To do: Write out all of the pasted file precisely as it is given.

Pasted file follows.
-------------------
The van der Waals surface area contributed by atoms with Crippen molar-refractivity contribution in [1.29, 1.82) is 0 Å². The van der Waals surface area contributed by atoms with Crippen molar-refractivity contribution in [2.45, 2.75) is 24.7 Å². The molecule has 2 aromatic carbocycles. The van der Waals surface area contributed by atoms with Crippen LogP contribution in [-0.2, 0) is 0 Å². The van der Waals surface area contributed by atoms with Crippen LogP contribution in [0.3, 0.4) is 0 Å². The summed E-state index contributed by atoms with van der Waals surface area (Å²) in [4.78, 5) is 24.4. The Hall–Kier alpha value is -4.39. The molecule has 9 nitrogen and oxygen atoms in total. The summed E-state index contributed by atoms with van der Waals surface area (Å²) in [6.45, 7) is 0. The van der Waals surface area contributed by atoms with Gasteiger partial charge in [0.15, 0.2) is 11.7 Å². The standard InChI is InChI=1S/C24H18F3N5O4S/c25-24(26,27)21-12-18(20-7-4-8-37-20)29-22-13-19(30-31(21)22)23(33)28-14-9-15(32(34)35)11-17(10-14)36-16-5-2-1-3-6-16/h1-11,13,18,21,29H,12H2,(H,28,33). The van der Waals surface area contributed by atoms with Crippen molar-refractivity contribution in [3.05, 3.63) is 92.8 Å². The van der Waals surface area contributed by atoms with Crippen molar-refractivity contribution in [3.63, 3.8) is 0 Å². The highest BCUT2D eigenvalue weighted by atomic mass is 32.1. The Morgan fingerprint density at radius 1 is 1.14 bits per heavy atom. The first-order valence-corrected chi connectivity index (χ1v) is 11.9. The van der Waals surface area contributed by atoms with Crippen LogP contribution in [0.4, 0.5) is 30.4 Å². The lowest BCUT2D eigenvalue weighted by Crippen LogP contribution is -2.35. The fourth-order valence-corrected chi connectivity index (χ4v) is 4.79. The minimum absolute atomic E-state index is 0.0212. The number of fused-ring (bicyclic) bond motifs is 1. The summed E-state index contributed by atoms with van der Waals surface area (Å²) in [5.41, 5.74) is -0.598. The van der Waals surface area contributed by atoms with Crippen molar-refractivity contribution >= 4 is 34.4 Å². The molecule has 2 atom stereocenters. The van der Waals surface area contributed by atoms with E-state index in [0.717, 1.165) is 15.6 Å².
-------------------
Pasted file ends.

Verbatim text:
The van der Waals surface area contributed by atoms with Crippen molar-refractivity contribution in [1.29, 1.82) is 0 Å². The van der Waals surface area contributed by atoms with Crippen molar-refractivity contribution in [2.45, 2.75) is 24.7 Å². The molecule has 2 aromatic carbocycles. The van der Waals surface area contributed by atoms with Crippen LogP contribution in [-0.2, 0) is 0 Å². The van der Waals surface area contributed by atoms with Crippen LogP contribution in [0.3, 0.4) is 0 Å². The summed E-state index contributed by atoms with van der Waals surface area (Å²) in [4.78, 5) is 24.4. The Hall–Kier alpha value is -4.39. The molecule has 9 nitrogen and oxygen atoms in total. The summed E-state index contributed by atoms with van der Waals surface area (Å²) in [6.45, 7) is 0. The van der Waals surface area contributed by atoms with Gasteiger partial charge in [0.15, 0.2) is 11.7 Å². The standard InChI is InChI=1S/C24H18F3N5O4S/c25-24(26,27)21-12-18(20-7-4-8-37-20)29-22-13-19(30-31(21)22)23(33)28-14-9-15(32(34)35)11-17(10-14)36-16-5-2-1-3-6-16/h1-11,13,18,21,29H,12H2,(H,28,33). The van der Waals surface area contributed by atoms with Crippen molar-refractivity contribution in [3.05, 3.63) is 92.8 Å². The van der Waals surface area contributed by atoms with Crippen molar-refractivity contribution in [3.63, 3.8) is 0 Å². The highest BCUT2D eigenvalue weighted by atomic mass is 32.1. The Morgan fingerprint density at radius 1 is 1.14 bits per heavy atom. The first-order valence-corrected chi connectivity index (χ1v) is 11.9. The van der Waals surface area contributed by atoms with Crippen LogP contribution in [0.4, 0.5) is 30.4 Å². The lowest BCUT2D eigenvalue weighted by Crippen LogP contribution is -2.35. The fourth-order valence-corrected chi connectivity index (χ4v) is 4.79. The minimum absolute atomic E-state index is 0.0212. The number of fused-ring (bicyclic) bond motifs is 1. The summed E-state index contributed by atoms with van der Waals surface area (Å²) in [5.41, 5.74) is -0.598. The van der Waals surface area contributed by atoms with Crippen molar-refractivity contribution >= 4 is 34.4 Å². The molecule has 2 atom stereocenters. The van der Waals surface area contributed by atoms with E-state index in [0.717, 1.165) is 15.6 Å².